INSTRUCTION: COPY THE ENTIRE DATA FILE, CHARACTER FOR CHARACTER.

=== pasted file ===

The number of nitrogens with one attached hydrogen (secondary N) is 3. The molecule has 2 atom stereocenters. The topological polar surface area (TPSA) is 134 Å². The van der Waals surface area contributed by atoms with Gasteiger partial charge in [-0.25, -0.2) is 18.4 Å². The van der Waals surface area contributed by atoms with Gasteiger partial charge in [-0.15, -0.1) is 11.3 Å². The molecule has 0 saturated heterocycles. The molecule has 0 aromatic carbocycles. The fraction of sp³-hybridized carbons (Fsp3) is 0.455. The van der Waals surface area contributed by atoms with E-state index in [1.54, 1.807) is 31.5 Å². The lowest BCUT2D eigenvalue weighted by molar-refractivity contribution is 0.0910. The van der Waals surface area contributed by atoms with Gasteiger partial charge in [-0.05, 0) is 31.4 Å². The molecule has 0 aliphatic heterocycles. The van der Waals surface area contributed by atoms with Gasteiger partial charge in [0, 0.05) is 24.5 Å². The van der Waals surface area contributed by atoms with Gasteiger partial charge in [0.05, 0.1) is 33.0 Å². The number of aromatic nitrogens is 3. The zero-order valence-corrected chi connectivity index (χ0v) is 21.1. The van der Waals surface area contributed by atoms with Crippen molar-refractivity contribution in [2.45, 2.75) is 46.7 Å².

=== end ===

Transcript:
The number of nitrogens with one attached hydrogen (secondary N) is 3. The molecule has 2 atom stereocenters. The topological polar surface area (TPSA) is 134 Å². The van der Waals surface area contributed by atoms with Gasteiger partial charge in [-0.25, -0.2) is 18.4 Å². The van der Waals surface area contributed by atoms with Gasteiger partial charge in [-0.15, -0.1) is 11.3 Å². The molecule has 0 saturated heterocycles. The molecule has 0 aromatic carbocycles. The fraction of sp³-hybridized carbons (Fsp3) is 0.455. The van der Waals surface area contributed by atoms with E-state index in [1.54, 1.807) is 31.5 Å². The lowest BCUT2D eigenvalue weighted by molar-refractivity contribution is 0.0910. The van der Waals surface area contributed by atoms with Gasteiger partial charge in [-0.05, 0) is 31.4 Å². The molecule has 0 aliphatic heterocycles. The van der Waals surface area contributed by atoms with Gasteiger partial charge in [0, 0.05) is 24.5 Å². The van der Waals surface area contributed by atoms with Gasteiger partial charge in [0.05, 0.1) is 33.0 Å². The number of aromatic nitrogens is 3. The zero-order valence-corrected chi connectivity index (χ0v) is 21.1. The van der Waals surface area contributed by atoms with Crippen molar-refractivity contribution in [2.45, 2.75) is 46.7 Å².